Conductive sapwood (xylem) area (Ax) of all trees in a given forested area is the main factor contributing to spatial tree transpiration. One hundred ninety-five trees of 9 species in the Kalahari region of Botswana were felled, stained, cut into discs, and measured to develop allometric equations predicting Ax from estimates of stem (As) and canopy (Ac) areas. Stem discs were also subjected to laboratory-based computed tomography, which well detected wood density contrasts but was not diagnostic with regard to delineation of Ax. The staining experiment, along with the help of visual and computed tomography analysis, allowed the definition of 4, tree-species categories of Ax, C1–C4. In C1 (Acacia erioloba, Terminalia sericea, and Burke Africana), the staining and visual delineation of Ax matched the natural color difference between sapwood and heartwood; in C2 (Dichrostachys cinerea and Ochna pulchra), sapwood was divided into external conductive and internal nonconductive annuli; in C3 (Acacia fleckii and Acacia luederitzii), sapwood had sharp staining boundary between external highly conductive and internal low-conductive annuli; and in C4 (Lonchocarpus nelsii and Boscia albitrunca), stems had no heartwood. Per-species 0-intercept linear regression models, Ax = slope.As (slope = 0.392 ÷ 0.794; R2 = 96.7 ÷ 99.8%) and Ax = slope.Ac (slope = 1.477 ÷ 17.044; R2 = 82.1 ÷ 92.2%) yielded excellent to good predictive allometric equations. The first equation is suitable for Ax scaling of small-size Kalahari areas, where the As of all trees can be estimated on the ground, whereas the second, as contribution to automated tree transpiration mapping of large-size Kalahari areas, where the Ac of trees can be derived through remote sensing interpretation of high-resolution images.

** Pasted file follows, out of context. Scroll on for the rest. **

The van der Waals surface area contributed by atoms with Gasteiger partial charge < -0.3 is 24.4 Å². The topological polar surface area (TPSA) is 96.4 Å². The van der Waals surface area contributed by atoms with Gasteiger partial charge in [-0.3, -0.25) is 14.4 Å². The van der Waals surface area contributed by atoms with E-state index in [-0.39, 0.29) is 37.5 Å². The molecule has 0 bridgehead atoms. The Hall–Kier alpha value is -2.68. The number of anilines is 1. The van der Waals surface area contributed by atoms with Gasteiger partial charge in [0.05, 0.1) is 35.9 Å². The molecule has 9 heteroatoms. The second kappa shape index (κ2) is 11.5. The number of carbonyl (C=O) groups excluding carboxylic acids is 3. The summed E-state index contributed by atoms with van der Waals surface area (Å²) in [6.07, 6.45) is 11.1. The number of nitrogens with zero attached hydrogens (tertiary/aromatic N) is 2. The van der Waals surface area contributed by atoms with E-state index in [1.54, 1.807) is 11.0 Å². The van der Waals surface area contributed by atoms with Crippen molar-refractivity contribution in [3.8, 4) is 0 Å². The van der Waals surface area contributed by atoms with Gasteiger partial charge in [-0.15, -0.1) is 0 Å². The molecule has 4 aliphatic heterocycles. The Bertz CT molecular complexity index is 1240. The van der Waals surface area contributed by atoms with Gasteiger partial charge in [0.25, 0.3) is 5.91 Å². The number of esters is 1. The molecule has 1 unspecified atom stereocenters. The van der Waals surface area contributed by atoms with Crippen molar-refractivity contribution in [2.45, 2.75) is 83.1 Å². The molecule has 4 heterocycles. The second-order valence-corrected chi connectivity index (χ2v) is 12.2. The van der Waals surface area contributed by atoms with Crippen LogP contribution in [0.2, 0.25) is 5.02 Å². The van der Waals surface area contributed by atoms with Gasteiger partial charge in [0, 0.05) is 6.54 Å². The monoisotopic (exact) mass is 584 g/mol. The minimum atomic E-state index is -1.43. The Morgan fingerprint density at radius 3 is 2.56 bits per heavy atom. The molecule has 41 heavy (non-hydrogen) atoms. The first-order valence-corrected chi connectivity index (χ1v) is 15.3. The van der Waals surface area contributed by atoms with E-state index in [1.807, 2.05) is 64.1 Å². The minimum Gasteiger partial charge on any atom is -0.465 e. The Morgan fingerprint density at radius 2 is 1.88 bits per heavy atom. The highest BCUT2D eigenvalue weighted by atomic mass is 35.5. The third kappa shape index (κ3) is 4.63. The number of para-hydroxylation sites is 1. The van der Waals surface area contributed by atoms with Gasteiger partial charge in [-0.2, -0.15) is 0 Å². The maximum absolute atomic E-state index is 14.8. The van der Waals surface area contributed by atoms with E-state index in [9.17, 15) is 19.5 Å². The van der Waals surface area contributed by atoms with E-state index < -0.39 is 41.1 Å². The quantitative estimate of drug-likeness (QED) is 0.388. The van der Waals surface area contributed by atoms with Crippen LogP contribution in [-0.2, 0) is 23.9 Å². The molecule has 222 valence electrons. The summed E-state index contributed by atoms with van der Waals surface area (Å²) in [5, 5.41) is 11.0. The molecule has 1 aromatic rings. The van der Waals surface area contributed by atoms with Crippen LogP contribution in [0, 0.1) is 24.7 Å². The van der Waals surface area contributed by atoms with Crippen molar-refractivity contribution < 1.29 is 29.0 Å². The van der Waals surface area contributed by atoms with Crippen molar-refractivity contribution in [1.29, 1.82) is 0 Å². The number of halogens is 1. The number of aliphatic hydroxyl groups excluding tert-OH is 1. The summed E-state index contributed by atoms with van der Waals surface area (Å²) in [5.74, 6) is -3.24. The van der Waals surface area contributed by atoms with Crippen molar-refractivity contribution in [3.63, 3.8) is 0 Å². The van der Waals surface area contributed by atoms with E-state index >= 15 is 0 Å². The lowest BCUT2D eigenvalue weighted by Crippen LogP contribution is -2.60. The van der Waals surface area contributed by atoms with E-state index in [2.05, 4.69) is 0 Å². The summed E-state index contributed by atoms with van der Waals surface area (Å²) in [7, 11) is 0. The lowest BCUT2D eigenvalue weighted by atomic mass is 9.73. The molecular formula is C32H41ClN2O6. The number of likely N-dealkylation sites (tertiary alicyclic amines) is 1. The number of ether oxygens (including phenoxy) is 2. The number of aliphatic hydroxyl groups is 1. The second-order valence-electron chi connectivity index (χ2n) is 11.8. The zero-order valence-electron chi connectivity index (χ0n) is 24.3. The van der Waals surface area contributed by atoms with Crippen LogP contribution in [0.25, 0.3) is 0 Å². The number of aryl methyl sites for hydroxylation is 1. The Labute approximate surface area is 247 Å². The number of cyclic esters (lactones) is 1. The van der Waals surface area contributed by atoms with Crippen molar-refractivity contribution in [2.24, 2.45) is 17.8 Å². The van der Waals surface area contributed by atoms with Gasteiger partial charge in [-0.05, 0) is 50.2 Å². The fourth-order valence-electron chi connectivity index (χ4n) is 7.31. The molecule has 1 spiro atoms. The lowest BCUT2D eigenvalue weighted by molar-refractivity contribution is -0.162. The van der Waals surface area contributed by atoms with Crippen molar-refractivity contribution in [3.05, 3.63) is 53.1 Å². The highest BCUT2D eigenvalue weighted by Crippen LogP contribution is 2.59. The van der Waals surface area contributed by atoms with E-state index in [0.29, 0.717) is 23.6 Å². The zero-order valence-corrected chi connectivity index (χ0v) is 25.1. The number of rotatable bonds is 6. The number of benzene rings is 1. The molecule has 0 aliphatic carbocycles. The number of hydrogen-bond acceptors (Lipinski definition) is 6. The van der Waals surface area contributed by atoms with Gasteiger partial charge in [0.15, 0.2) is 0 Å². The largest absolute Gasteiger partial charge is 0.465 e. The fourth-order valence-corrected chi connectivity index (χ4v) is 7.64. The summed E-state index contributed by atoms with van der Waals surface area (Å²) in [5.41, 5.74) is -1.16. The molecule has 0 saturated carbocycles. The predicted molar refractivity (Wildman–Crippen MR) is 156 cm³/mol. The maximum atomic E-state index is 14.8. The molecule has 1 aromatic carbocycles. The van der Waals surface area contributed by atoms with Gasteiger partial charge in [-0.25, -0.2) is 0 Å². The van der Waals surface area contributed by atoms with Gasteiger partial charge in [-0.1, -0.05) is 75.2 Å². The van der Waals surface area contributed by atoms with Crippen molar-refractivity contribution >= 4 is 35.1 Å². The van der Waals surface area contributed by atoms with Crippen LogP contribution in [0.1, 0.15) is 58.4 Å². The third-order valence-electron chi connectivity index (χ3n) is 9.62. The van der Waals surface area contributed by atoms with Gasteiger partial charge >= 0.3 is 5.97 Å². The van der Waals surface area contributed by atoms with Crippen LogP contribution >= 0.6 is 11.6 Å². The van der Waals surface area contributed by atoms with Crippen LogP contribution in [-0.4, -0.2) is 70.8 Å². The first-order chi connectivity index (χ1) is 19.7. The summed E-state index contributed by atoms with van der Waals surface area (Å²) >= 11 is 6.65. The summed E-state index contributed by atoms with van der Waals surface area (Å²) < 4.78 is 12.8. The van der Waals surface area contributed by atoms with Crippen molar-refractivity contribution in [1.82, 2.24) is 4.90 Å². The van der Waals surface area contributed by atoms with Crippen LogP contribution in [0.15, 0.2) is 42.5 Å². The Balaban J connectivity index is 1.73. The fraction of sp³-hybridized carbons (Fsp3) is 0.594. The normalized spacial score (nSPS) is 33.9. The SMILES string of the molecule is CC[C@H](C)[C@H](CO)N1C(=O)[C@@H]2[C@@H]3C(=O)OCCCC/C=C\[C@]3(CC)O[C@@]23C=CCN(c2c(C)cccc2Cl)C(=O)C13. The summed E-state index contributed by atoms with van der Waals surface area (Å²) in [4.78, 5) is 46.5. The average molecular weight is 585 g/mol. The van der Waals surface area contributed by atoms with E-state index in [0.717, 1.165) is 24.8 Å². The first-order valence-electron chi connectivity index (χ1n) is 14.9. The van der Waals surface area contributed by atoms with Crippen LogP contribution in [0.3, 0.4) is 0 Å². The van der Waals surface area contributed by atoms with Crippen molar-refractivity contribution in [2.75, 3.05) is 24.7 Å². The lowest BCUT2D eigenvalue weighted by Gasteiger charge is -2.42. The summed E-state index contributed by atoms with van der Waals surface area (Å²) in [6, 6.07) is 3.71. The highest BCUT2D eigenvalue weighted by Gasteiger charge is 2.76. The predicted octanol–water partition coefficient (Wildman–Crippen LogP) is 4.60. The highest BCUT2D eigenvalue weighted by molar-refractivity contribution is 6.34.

Lubczynski, M. W., Chavarro-Rincon, D. C., & Rossiter, D. (2017). Conductive sapwood area prediction from stem and canopy areas - allometric equations of Kalahari trees, Botswana. Ecohydrology, 10(6), [e1856]. https://doi.org/10.1002/eco.1856